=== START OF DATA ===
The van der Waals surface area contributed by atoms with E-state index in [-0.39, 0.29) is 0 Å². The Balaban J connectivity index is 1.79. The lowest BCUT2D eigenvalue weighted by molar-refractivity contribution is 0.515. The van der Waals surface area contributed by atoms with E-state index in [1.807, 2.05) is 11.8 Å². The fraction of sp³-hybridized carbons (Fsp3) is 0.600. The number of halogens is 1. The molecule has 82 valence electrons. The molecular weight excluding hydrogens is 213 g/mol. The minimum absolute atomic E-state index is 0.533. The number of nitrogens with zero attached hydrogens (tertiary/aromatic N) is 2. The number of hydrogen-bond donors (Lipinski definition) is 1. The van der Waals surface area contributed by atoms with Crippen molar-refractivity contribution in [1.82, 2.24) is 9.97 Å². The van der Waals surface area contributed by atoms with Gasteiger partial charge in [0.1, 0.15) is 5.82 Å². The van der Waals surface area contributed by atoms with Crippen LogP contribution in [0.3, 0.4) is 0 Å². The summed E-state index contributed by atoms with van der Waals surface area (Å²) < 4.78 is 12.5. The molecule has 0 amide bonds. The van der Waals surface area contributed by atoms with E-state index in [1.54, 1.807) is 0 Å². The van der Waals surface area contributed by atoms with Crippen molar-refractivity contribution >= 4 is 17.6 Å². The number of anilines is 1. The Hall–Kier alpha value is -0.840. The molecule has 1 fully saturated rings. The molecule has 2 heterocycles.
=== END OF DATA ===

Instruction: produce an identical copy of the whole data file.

The van der Waals surface area contributed by atoms with E-state index in [-0.39, 0.29) is 0 Å². The Balaban J connectivity index is 1.79. The lowest BCUT2D eigenvalue weighted by molar-refractivity contribution is 0.515. The van der Waals surface area contributed by atoms with E-state index in [1.807, 2.05) is 11.8 Å². The fraction of sp³-hybridized carbons (Fsp3) is 0.600. The number of halogens is 1. The molecule has 82 valence electrons. The molecular weight excluding hydrogens is 213 g/mol. The minimum absolute atomic E-state index is 0.533. The number of nitrogens with zero attached hydrogens (tertiary/aromatic N) is 2. The number of hydrogen-bond donors (Lipinski definition) is 1. The van der Waals surface area contributed by atoms with Crippen molar-refractivity contribution in [1.82, 2.24) is 9.97 Å². The van der Waals surface area contributed by atoms with Gasteiger partial charge in [0.1, 0.15) is 5.82 Å². The van der Waals surface area contributed by atoms with Crippen LogP contribution in [0.3, 0.4) is 0 Å². The summed E-state index contributed by atoms with van der Waals surface area (Å²) < 4.78 is 12.5. The molecule has 0 amide bonds. The van der Waals surface area contributed by atoms with E-state index in [1.54, 1.807) is 0 Å². The van der Waals surface area contributed by atoms with Crippen molar-refractivity contribution >= 4 is 17.6 Å². The number of anilines is 1. The Hall–Kier alpha value is -0.840. The molecule has 1 fully saturated rings. The molecule has 2 heterocycles.